What Distance Learning Can't Buy

While distance learning makes it easier and faster to get an MBA, some vital aspects of a brick-and-mortar education simply can't be converted into ones and zeroes.

In every sector of the economy, it seems, people are heralding the rise of distance learning as the next Great Leap in business education. With so many corporations linking job advancement to completion of an MBA, employees are flocking to the promise of fast acquisition of those three letters via the Internet, with minimum disruption to their careers.

Business schools are equally enamored: Online learning has the potential to increase the reach and revenue of an MBA program significantly, with a minimum investment in facilities, faculty, and service infrastructure.

There's no question that in the new world of fast education, business schools that offer distance learning and "virtual degrees" will proliferate. But so, in turn, will the number of people claiming the authority to lead based on the fact that they have acquired the "MBA stamp." The result? The relevance of an MBA degree will begin to be questioned. Employers, faced with vast numbers of MBA graduates, will need to segment the pool.

In the new world of business, simply having acquired an MBA won't be enough. Increasingly, where the degree was obtained will become a critical measure of its value. Employers will come to recognize that they need to seek out graduates who have had a truly transformative learning experience — graduates who know how to deal with rapid change, with intense global competition, and with the increasing complexity of the new economy and the networked environment. Today's great business schools need to teach people to think and to lead in real time, in real teams, while learning to see the big view and to integrate a problem's multifaceted causal relationships.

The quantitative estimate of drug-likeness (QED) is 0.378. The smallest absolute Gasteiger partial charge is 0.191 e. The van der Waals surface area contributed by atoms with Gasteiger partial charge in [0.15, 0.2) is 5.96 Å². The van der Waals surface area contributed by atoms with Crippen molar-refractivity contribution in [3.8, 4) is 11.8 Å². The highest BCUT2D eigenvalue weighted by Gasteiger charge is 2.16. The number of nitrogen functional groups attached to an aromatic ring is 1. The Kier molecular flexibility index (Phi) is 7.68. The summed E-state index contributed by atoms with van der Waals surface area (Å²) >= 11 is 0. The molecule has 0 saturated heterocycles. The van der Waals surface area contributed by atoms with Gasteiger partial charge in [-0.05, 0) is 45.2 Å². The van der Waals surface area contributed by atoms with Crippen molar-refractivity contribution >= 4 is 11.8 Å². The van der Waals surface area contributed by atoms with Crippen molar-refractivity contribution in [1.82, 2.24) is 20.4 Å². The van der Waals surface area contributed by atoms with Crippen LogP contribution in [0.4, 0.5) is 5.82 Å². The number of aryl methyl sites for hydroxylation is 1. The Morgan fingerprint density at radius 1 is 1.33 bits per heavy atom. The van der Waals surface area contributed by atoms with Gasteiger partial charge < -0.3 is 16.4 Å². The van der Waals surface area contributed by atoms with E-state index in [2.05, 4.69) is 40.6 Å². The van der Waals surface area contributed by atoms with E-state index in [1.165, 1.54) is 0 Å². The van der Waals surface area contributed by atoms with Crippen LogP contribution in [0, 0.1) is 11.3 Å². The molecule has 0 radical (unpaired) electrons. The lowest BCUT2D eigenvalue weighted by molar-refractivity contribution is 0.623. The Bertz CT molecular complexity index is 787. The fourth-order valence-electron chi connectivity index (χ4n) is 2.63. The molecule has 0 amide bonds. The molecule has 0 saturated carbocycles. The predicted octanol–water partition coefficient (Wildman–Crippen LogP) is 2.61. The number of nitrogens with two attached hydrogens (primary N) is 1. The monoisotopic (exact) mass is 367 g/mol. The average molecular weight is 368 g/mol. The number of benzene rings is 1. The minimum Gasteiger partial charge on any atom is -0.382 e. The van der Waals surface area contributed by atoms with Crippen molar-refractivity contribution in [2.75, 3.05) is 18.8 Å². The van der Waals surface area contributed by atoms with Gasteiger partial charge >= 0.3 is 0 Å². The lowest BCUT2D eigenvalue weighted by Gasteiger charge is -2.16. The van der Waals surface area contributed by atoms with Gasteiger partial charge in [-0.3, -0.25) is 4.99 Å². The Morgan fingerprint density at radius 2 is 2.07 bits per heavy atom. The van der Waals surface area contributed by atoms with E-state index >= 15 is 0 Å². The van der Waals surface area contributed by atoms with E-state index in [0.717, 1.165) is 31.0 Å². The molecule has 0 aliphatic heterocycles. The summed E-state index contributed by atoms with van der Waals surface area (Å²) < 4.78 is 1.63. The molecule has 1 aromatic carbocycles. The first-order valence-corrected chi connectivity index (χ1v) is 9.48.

Students who truly care about being part of a new generation of great leaders will not, therefore, be drawn to a pure-distance MBA education. Instead, the best students will demand from their MBA education a balanced approach, making use of the most innovative teaching methods, Web-based learning techniques, computer simulations, case studies, lectures, role-playing experiences, and team and individual projects to create a demanding, high-energy environment rooted in everyday business reality.

That's not to say that the optimum learning environment shouldn't steep students in the very latest Web technology. There's no reason why students should have to sit in the classroom to listen while their professors "broadcast" lectures when they can easily tap into the Web and get their information asynchronously by viewing it on their own time. I predict that the time spent in classrooms will become much shorter, allowing MBA students to optimize their in-class experience and spend less time away from their offices.

But pure-distance learning ignores a crucial aspect of business: the productive capacity of effective collaboration. Virtual partnerships — whereby teams come together and dissolve from project to project — are becoming an important way business is done in the new century. Succeeding today depends on the ability to be a part of and to lead diverse teams. At the best business schools, students learn from one another, drawing on a broad range of backgrounds and experiences. By the time they graduate, students will have built a lifetime network of friends and business acquaintances. That's something pure-distance learning will never be able to replicate.

The only way to win in the highly complex environment of the new economy is to obtain a versatile management education that emphasizes the ability to think across traditional management disciplines and to solve complex problems in an integrated manner. This is very different from a "quickie" MBA.

Roger Martin (martin@mgmt.utoronto.ca) is the dean of the Joseph L. Rotman School of Management at the University of Toronto.

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